*IP Addresses

*Names and Login credentials of users connected to the network

*The physical location of the target machine

2) Scanning

In this stage, the ethical hacker begins testing the networks and machines to identify potential attack surfaces. This involves gathering information on all machines, users, and services within the network using automated scanning tools. Penetration testing typically undertakes three types of scans:

Network Mapping

This involves discovering the network topology, including host information, servers, routers, and firewalls within the host network. Once mapped, white hat hackers can visualize and strategize the next steps of the ethical hacking process.

Port Scanning

Ethical hackers use automated tools to identify any open ports on the network. This makes it an efficient mechanism to enumerate the services and live systems in a network, and how to establish a connection with these components.

Vulnerability Scanning

The use of automated tools to detect weaknesses that can be exploited to orchestrate attacks.

While there are a number of tools available, here are a few popular ethical hacking tools commonly used during the scanning phase:

SNMP Sweepers

Ping sweeps

Network mappers

Vulnerability scanners

3) Gaining Access

Once ethical hackers expose vulnerabilities through the first and second hacking phases of the process, they now attempt to exploit them for administrative access. The third phase involves attempting to send a malicious payload to the application through the network, an adjacent subnetwork, or physically using a connected computer. Hackers typically use a number of hacking tools and techniques to simulate attempted unauthorized access, including:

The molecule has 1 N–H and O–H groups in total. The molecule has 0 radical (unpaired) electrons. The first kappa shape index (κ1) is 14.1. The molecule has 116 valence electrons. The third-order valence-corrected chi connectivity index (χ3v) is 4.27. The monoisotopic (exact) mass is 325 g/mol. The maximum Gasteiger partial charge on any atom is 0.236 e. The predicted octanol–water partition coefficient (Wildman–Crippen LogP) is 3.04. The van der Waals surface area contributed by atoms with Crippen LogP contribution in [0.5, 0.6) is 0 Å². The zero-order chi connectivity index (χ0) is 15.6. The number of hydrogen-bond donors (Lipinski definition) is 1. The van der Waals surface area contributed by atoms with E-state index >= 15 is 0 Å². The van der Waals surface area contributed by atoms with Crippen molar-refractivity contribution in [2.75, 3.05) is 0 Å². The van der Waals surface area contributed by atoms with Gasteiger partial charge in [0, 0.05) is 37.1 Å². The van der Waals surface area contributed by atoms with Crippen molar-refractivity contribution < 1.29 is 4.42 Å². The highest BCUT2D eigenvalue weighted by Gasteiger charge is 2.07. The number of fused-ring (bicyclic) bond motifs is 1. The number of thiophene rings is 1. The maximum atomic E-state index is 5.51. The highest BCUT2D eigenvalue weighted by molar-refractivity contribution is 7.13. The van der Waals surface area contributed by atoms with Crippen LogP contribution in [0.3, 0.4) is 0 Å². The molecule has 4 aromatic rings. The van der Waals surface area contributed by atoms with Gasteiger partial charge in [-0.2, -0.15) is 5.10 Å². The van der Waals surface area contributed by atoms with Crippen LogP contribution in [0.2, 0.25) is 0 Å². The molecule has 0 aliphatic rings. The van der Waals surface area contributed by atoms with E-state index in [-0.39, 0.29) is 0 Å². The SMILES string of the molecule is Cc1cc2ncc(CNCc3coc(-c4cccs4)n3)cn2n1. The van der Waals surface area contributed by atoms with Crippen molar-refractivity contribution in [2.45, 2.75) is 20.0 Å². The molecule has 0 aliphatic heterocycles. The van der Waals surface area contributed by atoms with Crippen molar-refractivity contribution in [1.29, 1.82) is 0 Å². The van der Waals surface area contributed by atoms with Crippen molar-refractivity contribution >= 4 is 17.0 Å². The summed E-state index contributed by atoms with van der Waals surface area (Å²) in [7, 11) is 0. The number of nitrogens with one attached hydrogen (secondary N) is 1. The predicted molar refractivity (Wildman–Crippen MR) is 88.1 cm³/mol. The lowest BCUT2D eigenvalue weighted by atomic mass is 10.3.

*Buffer overflows

*Phishing

*Injection Attacks

*XML External Entity Processing

*Using components with known vulnerabilities

If the attacks are successful, the hacker has control of the whole or part of the system and may stimulate further attacks such as data breaches and Distributed Denial of Service (DDoS).

4) Maintaining Access

The fourth phase of the ethical hacking process involves processes used to ensure the hacker can access the application for future use. A white-hat hacker continuously exploits the system for further vulnerabilities and escalates privileges to understand how much control attackers can gain once they get past security clearance. Some attackers may also try to hide their identity by removing any evidence of an attack and installing a backdoor for future access.

5) Clearing Tracks

To avoid any evidence that leads back to their malicious activity, hackers perform tasks that erase all traces of their actions. These include:

Uninstalling scripts/applications used to carry out attacks

Modifying registry values

Clearing logs

Deleting folders created during the attack

For those hackers looking to maintain undetected access, they tend to hide their identity using techniques such as:

Tunneling

Stenography